Max: Yeah, definitely. We wouldn’t be where we are without taking something from every show we’ve played as a band. You learn as you go whether it’s touring, writing, recording or meeting loads of new people. We’ve had to step up our game to play the bigger shows but we still have a soft spot for playing with the local bands too.
AH: Following on from ‘Wreck’, what else can we expect from Wolf Culture in the coming months?
Jay: Well, if you liked ‘Wreck’, then you’ll like the coming months.
For some bands it can take a few years to find your sound. That is certainly the case for Glasgow four-piece Neshiima. Formed in 2013, the band’s debut EP, ‘Distance’ lived in the sphere of snappy tech-metal. Nevertheless, they’re now embarking on a new, bold chapter.
Their new EP, ‘Purple’, sees the quartet expand their sound to incorporate electronic and hip-hop elements. On top of that, it is the first in a trilogy of EPs that vocalist/producer Liam Hesslewood described as “a progression of emotion”. For Hesslewood, the lyrical nature of ‘Purple’ is filled with passion and anger. Disillusioned being part of the Jehovah’s Witness community, he eventually was disowned by the religion and, more importantly, his own family.
The hip-hop loaded ‘Who I Am’, synth-infused metalcore blast that is ‘Believe’ and leadoff single, ‘Here Forever’, allows Hesslewood to explore and express his issues vividly. Beyond its nu-metal exterior, ‘Purple’ is a multi-layered EP, both lyrically and musically, and is carried with plenty of intrigue.
Ahead of its imminent release, we spoke to Liam Hesslewood to discuss the band’s history, their evolution in sound, and the trilogy of EP’s.
For Fans Of: Linkin Park, Asking Alexandria, Enter Shikari
AH: The band has been together for five years. For those discovering Neshiima for the first time. Can you give us a quick round-up on your story so far?
Liam: Prior to our forming, I used to produce music of various styles. Four of us got together in 2013 and started to play around with some riffs and melodies. After a year, we released the ‘Distance’ EP. In the two or so years since we really pushed hard to break into playing more gigs and had our first festival appearance at UK Tech-Fest.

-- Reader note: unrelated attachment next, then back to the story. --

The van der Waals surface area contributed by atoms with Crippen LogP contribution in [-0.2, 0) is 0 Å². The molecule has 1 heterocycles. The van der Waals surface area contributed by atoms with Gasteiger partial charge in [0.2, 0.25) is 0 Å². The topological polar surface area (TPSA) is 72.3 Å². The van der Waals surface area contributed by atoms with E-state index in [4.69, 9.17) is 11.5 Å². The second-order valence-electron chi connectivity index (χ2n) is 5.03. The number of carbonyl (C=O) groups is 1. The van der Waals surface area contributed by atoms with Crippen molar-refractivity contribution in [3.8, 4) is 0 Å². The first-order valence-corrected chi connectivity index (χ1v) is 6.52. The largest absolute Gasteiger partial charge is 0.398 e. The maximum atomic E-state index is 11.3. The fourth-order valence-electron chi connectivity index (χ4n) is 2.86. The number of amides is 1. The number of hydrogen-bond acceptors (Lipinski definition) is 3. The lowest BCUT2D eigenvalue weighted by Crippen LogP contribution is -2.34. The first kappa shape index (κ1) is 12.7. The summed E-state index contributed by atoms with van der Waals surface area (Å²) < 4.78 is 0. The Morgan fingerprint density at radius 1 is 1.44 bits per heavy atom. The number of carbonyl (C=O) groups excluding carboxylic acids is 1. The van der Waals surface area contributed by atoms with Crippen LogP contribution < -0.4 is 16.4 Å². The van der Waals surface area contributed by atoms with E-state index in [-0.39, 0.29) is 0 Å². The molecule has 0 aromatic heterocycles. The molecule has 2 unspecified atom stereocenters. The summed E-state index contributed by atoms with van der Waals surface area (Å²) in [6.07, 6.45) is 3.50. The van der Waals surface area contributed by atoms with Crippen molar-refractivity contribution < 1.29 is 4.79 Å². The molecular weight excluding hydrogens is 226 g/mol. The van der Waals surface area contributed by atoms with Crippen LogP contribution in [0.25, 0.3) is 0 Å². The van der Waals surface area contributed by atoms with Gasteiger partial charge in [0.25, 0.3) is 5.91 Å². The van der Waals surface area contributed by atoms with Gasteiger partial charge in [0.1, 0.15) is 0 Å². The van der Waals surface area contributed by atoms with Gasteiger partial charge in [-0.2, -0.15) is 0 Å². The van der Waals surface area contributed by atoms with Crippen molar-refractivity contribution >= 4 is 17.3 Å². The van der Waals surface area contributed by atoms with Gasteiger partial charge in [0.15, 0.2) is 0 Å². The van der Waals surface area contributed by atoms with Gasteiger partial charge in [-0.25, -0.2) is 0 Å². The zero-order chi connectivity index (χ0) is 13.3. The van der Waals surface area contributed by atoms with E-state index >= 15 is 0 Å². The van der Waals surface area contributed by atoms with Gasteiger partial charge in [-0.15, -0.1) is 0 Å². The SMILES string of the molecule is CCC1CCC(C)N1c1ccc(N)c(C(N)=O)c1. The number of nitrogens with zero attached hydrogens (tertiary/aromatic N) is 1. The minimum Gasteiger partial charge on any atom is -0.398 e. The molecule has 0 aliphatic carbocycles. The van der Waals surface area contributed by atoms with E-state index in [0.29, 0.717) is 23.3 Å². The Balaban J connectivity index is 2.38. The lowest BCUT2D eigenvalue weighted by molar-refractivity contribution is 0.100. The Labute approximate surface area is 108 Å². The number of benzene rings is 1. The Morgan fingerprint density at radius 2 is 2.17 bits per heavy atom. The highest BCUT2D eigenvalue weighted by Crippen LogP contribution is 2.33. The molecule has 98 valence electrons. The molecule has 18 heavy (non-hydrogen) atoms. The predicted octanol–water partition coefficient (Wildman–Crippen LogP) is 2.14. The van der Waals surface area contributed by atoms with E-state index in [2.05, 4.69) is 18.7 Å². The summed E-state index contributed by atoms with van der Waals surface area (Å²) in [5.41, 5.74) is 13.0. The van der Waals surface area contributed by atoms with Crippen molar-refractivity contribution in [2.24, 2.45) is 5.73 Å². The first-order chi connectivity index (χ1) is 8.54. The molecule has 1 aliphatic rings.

After 3 years, our main guitarist (Calum) left the band and Ross (Cloughley) joined. The change of dynamic was poignant to the shift in our motivation and general attitude to the music we have been making. It did take us the majority of those four years to really find our sound, but last year – to break the silence of a full year writing – we released a single (‘Livid’) which was really a precursor to our new material.
AH: You’re sound seems to have evolved over the years from tech-metal to a hybrid of rock, hip-hop and electronics. How would describe the band’s sound?
Liam: We are definitely heavily influenced by the music we all love. For me, I used to listen to a lot of Nu-Metal when I was growing up. Latterly though, as a band, we all seem to feel an affiliation with bands such as Issues and Architects as well as appreciating the development of UK hip-hop. All of this is part of our melting pot. I love arranging trance synth too, so more often than not, if a chorus calls for it – that will get thrown in too.
If you enjoy bands such as Enter Shikari and Linkin Park, you may appreciate Neshiima.
AH: You’re set to release a new EP titled ‘Purple’ this month. It’s the first in a trilogy of EP’s. What can you tell us about the trilogy and what ties them all together?
Liam: I guess the main thing that ties them all together is a progression of emotion, which is visually displayed by the artwork for each release. The first in the trilogy (‘Purple’) depicts physical and psychological bruising. The lyrical content is pretty personal to me – following personal losses and the experiences gained.
This EP features a guest vocal from our friend Renny Carroll (Forever Never, John Browne’s Flux Conduct) on the track ‘Here Forever’, which carries the main thread of the release. Other tracks such as ‘Believe’ and ‘Who I Am’ provide some real peaks and troughs of variation in our style too.
The next two EPs in the trilogy will share commonalities, but they will have a different approach. Production on the second EP is well underway.